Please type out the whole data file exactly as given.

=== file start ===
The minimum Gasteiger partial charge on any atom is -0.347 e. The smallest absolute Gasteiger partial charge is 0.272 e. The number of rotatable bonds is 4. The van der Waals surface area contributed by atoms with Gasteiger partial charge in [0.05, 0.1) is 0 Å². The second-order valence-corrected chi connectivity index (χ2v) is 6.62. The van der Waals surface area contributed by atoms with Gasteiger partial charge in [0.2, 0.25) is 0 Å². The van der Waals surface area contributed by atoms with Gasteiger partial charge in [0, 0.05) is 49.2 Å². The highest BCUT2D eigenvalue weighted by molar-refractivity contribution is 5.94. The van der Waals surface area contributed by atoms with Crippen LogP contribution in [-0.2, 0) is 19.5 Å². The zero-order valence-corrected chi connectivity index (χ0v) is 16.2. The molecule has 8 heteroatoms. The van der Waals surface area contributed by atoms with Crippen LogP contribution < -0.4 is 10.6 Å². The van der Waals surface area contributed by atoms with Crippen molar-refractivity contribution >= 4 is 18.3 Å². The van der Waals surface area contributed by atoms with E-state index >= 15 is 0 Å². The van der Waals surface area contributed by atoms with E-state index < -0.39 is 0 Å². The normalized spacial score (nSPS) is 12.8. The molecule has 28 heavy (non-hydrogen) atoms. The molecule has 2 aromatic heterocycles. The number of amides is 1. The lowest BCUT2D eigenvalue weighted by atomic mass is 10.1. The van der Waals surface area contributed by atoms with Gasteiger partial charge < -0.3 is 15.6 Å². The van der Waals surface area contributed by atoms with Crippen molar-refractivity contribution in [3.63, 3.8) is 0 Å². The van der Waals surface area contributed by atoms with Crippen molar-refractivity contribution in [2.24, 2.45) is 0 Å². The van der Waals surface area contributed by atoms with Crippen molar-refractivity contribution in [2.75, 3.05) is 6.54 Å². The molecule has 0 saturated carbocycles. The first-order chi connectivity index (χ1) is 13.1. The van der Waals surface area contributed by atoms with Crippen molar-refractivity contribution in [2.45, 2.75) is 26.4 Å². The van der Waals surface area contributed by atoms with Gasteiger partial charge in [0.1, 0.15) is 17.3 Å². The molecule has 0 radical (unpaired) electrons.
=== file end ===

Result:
The minimum Gasteiger partial charge on any atom is -0.347 e. The smallest absolute Gasteiger partial charge is 0.272 e. The number of rotatable bonds is 4. The van der Waals surface area contributed by atoms with Gasteiger partial charge in [0.05, 0.1) is 0 Å². The second-order valence-corrected chi connectivity index (χ2v) is 6.62. The van der Waals surface area contributed by atoms with Gasteiger partial charge in [0.2, 0.25) is 0 Å². The van der Waals surface area contributed by atoms with Gasteiger partial charge in [0, 0.05) is 49.2 Å². The highest BCUT2D eigenvalue weighted by molar-refractivity contribution is 5.94. The van der Waals surface area contributed by atoms with Crippen LogP contribution in [-0.2, 0) is 19.5 Å². The zero-order valence-corrected chi connectivity index (χ0v) is 16.2. The molecule has 8 heteroatoms. The van der Waals surface area contributed by atoms with Crippen LogP contribution < -0.4 is 10.6 Å². The van der Waals surface area contributed by atoms with Crippen molar-refractivity contribution >= 4 is 18.3 Å². The van der Waals surface area contributed by atoms with E-state index >= 15 is 0 Å². The van der Waals surface area contributed by atoms with E-state index < -0.39 is 0 Å². The normalized spacial score (nSPS) is 12.8. The molecule has 28 heavy (non-hydrogen) atoms. The molecule has 2 aromatic heterocycles. The number of amides is 1. The lowest BCUT2D eigenvalue weighted by atomic mass is 10.1. The van der Waals surface area contributed by atoms with Gasteiger partial charge < -0.3 is 15.6 Å². The van der Waals surface area contributed by atoms with Crippen molar-refractivity contribution in [3.63, 3.8) is 0 Å². The van der Waals surface area contributed by atoms with Crippen molar-refractivity contribution in [2.24, 2.45) is 0 Å². The van der Waals surface area contributed by atoms with Crippen molar-refractivity contribution in [2.75, 3.05) is 6.54 Å². The molecule has 0 saturated carbocycles. The first-order chi connectivity index (χ1) is 13.1. The van der Waals surface area contributed by atoms with Crippen molar-refractivity contribution in [2.45, 2.75) is 26.4 Å². The van der Waals surface area contributed by atoms with Gasteiger partial charge in [0.1, 0.15) is 17.3 Å². The molecule has 0 radical (unpaired) electrons.